Hydro scheme takes the plunge

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Marie-Claire Kidd meets a group of committed local volunteers looking to power their community.

Time is of the essence for the volunteers behind Saddleworth Community Hydro. They have £343,000 
to spend before the end of 
this month and a turbine to install by next spring.

On their “to do” list is employing a project manager, securing planning permission, gaining permissions from the Environment Agency and agreeing a lease with landowner United Utilities.

With all this in place, they will then make agreements with contractors, and hopefully begin construction and installation of a 51kW turbine this autumn.

This will be England’s first high head community-owned micro hydro, using the height of the 90ft dam at the Dove Stone reservoir on Saddleworth Moor. The turbine will generate 170,000kWh per year of electricity; enough to power 45 homes.

The aim is that it will be plugged in to the national grid next spring, generating about £15,700 a year, with running costs of around £9,000. It will save an estimated 1,000 tonnes of CO2 per year, and any profits will be ploughed into local environmental projects.

Until now Saddleworth Community Hydro has been supported by h2ope (Water Power Enterprises), a social enterprise which funds upfront costs like legal fees, environmental consultants and design for community energy projects. In Saddleworth’s case, this has already amounted to almost £30,000.

Funded by the Joseph Rowntree Charitable Trust and Key Fund Yorkshire, h2ope has been instrumental in getting community energy off the ground in New Mill, Settle, Bainbridge, Stockport and Cleasby.

It ran the share offer that helped raise the £120,000 needed in Saddleworth, but the co-operative has now opted to pay h2ope off and manage planning and construction independently.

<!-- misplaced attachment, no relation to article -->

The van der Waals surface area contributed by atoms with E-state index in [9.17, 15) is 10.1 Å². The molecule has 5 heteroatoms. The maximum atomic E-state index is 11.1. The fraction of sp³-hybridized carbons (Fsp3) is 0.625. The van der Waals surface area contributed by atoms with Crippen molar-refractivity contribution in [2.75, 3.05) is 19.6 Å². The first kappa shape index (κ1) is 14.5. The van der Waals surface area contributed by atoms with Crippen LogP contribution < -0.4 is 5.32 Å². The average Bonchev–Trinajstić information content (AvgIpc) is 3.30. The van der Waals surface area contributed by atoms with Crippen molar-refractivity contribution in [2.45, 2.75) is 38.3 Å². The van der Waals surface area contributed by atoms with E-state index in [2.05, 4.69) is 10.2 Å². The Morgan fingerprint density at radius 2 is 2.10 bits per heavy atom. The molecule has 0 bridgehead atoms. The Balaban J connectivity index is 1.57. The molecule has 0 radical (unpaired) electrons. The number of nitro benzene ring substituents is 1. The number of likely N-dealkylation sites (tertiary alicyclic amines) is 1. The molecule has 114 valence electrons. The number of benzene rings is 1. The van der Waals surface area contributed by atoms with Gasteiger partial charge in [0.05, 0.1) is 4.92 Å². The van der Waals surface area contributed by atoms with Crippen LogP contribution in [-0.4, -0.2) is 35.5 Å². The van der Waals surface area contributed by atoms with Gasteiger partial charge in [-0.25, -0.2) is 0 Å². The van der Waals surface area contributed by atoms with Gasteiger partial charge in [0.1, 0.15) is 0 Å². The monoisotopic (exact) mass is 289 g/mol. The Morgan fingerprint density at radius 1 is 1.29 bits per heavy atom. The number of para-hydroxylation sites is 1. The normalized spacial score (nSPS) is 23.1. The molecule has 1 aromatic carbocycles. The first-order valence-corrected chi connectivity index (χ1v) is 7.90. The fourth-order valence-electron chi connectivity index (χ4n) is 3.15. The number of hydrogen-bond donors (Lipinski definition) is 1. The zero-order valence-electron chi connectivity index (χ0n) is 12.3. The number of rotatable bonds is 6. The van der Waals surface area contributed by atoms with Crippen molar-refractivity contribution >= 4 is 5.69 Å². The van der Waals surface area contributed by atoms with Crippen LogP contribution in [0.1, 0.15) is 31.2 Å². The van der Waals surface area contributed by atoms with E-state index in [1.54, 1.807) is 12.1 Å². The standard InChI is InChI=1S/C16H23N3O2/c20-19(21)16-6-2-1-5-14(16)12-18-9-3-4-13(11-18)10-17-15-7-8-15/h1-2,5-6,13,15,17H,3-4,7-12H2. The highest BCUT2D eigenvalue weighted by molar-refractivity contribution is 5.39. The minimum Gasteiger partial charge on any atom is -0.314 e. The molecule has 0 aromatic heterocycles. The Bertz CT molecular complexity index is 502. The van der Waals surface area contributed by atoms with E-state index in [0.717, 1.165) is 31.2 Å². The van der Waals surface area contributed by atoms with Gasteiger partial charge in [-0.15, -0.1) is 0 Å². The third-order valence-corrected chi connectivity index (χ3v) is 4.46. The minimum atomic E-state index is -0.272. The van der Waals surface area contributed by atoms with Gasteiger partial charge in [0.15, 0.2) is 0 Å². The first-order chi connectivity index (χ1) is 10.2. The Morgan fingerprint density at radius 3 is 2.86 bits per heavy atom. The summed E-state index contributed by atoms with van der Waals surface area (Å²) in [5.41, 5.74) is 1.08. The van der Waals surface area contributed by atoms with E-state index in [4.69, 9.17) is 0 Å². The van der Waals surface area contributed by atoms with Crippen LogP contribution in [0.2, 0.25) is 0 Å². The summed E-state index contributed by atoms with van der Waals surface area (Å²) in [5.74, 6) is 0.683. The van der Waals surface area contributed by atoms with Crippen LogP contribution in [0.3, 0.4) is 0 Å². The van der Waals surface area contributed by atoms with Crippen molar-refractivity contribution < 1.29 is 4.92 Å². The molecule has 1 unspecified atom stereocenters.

Tony Bywater, one of three directors spearheading the scheme, said: “We want to be big boys. We want to be emancipated. It’s a community project after all. Of course we’ll be taking advice where we can. It’s a case of who drives the bus.

“The main thing now is we need someone with the business know-how. We need a project manager. We’ve got money in the bank but nothing to show for it yet. It’s a case of managing that money.

“We’re not putting ourselves into a position where we’ll be running into debt. That’s the thing that cripples some enterprises. If they have a bank loan, they have to service that whether they’re profitable or not.”

But there is time pressure from elsewhere. Some £223,000 of the estimated total project cost of £343,000 is coming from Defra’s Rural Carbon Challenge Fund and the European Agricultural Fund for Rural Development.

These grants require that 
all the project bills must be paid by October, and the European Commission insists the co-op must put all contracts out for competitive tender.

Envirolink and the Energy Saving Trust are helping keep this process on track.

Mr Bywater was among a group of residents who came up with the idea for the hydro back in 2008, as an alternative to a wind power scheme.

Dove Stone provides compensation water to the River Tame and, via a gravitation system, to the Robert Fletcher Paper Mill below. Since the mill’s closure in 2001, the compensation water has flowed directly into the river. The hydro scheme will re-commission the gravitation system and install a turbine to harness its energy.

Saddleworth’s wind power proposal was eventually abandoned, but the hydro idea gathered momentum. Local activists were encouraged by the infrastructure at the site, including an electricity supply used to power United Utilities’ equipment, which meant there was a link to the national grid.

They visited Talybont-on-Usk Energy in the Brecon Beacons, a social enterprise which has been running a 36kW hydro electric turbine since 2006. It sells the electricity it generates and invests the profits in local energy saving and sustainable living projects.

Volunteers bring their skills

THE team of volunteer directors includes Mr Bywater, who was one of the last managers at the paper mill, Andrew Thorne, a semi-retired solicitor, and Bill Edwards, a retired telecommunications engineer.

The water will be channelled down the pipeline under pressure from the weight of water above, and through a generator roughly the size of, and about as noisy as, a car engine, housed underground. The directors say the scheme will be quiet and virtually invisible.

This will be the first community hydro project in England to be powered from a reservoir.